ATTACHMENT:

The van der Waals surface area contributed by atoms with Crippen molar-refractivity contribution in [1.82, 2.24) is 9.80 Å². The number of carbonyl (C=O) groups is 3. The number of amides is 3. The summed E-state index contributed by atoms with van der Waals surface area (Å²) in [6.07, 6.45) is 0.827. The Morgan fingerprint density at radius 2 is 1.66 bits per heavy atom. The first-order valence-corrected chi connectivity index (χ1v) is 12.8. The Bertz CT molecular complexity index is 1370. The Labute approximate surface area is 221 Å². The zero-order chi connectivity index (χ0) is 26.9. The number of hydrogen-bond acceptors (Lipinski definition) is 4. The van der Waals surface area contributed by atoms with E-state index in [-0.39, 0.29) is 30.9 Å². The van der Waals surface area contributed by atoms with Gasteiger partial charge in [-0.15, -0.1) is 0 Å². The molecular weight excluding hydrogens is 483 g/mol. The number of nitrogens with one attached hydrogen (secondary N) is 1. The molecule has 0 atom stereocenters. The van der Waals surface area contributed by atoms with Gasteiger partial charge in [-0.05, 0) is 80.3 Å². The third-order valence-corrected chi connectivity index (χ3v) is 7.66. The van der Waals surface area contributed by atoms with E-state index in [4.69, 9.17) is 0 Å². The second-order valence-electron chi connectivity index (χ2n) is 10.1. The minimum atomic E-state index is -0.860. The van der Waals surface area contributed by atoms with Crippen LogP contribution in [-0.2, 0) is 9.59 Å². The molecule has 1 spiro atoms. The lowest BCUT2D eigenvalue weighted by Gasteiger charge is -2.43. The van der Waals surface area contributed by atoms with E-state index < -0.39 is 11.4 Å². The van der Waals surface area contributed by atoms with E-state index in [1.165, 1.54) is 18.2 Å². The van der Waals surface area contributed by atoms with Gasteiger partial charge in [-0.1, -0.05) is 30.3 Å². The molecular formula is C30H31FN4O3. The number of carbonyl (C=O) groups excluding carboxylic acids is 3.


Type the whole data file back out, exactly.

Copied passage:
The van der Waals surface area contributed by atoms with Crippen molar-refractivity contribution in [1.82, 2.24) is 9.80 Å². The number of carbonyl (C=O) groups is 3. The number of amides is 3. The summed E-state index contributed by atoms with van der Waals surface area (Å²) in [6.07, 6.45) is 0.827. The Morgan fingerprint density at radius 2 is 1.66 bits per heavy atom. The first-order valence-corrected chi connectivity index (χ1v) is 12.8. The Bertz CT molecular complexity index is 1370. The Labute approximate surface area is 221 Å². The zero-order chi connectivity index (χ0) is 26.9. The number of hydrogen-bond acceptors (Lipinski definition) is 4. The van der Waals surface area contributed by atoms with E-state index in [-0.39, 0.29) is 30.9 Å². The van der Waals surface area contributed by atoms with Gasteiger partial charge in [-0.15, -0.1) is 0 Å². The molecular weight excluding hydrogens is 483 g/mol. The number of nitrogens with one attached hydrogen (secondary N) is 1. The molecule has 0 atom stereocenters. The van der Waals surface area contributed by atoms with Gasteiger partial charge in [-0.05, 0) is 80.3 Å². The third-order valence-corrected chi connectivity index (χ3v) is 7.66. The van der Waals surface area contributed by atoms with E-state index in [4.69, 9.17) is 0 Å². The second-order valence-electron chi connectivity index (χ2n) is 10.1. The minimum atomic E-state index is -0.860. The van der Waals surface area contributed by atoms with Crippen LogP contribution in [-0.2, 0) is 9.59 Å². The molecule has 1 spiro atoms. The lowest BCUT2D eigenvalue weighted by Gasteiger charge is -2.43. The van der Waals surface area contributed by atoms with E-state index < -0.39 is 11.4 Å². The van der Waals surface area contributed by atoms with E-state index in [1.165, 1.54) is 18.2 Å². The van der Waals surface area contributed by atoms with Gasteiger partial charge in [-0.1, -0.05) is 30.3 Å². The molecular formula is C30H31FN4O3. The number of carbonyl (C=O) groups excluding carboxylic acids is 3.